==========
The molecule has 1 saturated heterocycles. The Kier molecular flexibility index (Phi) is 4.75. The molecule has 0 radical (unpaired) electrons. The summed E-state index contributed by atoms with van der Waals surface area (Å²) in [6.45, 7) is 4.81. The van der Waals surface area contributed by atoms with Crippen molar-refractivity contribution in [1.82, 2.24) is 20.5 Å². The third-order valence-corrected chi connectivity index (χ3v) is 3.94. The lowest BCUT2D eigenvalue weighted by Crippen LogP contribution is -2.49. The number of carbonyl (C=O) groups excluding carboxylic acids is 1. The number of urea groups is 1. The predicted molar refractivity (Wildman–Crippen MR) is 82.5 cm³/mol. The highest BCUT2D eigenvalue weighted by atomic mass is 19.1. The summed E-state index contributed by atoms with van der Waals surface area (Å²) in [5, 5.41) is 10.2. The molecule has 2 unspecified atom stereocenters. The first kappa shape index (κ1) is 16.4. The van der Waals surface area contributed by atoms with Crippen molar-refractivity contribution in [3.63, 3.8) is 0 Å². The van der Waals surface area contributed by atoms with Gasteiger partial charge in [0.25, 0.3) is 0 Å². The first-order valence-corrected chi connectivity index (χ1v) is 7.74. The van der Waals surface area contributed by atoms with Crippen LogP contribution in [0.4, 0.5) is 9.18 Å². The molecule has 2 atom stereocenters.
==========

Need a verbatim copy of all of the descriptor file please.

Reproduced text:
The molecule has 1 saturated heterocycles. The Kier molecular flexibility index (Phi) is 4.75. The molecule has 0 radical (unpaired) electrons. The summed E-state index contributed by atoms with van der Waals surface area (Å²) in [6.45, 7) is 4.81. The van der Waals surface area contributed by atoms with Crippen molar-refractivity contribution in [1.82, 2.24) is 20.5 Å². The third-order valence-corrected chi connectivity index (χ3v) is 3.94. The lowest BCUT2D eigenvalue weighted by Crippen LogP contribution is -2.49. The number of carbonyl (C=O) groups excluding carboxylic acids is 1. The number of urea groups is 1. The predicted molar refractivity (Wildman–Crippen MR) is 82.5 cm³/mol. The highest BCUT2D eigenvalue weighted by atomic mass is 19.1. The summed E-state index contributed by atoms with van der Waals surface area (Å²) in [5, 5.41) is 10.2. The molecule has 2 unspecified atom stereocenters. The first kappa shape index (κ1) is 16.4. The van der Waals surface area contributed by atoms with Crippen molar-refractivity contribution in [3.63, 3.8) is 0 Å². The van der Waals surface area contributed by atoms with Gasteiger partial charge in [0.25, 0.3) is 0 Å². The first-order valence-corrected chi connectivity index (χ1v) is 7.74. The van der Waals surface area contributed by atoms with Crippen LogP contribution in [0.4, 0.5) is 9.18 Å². The molecule has 2 atom stereocenters.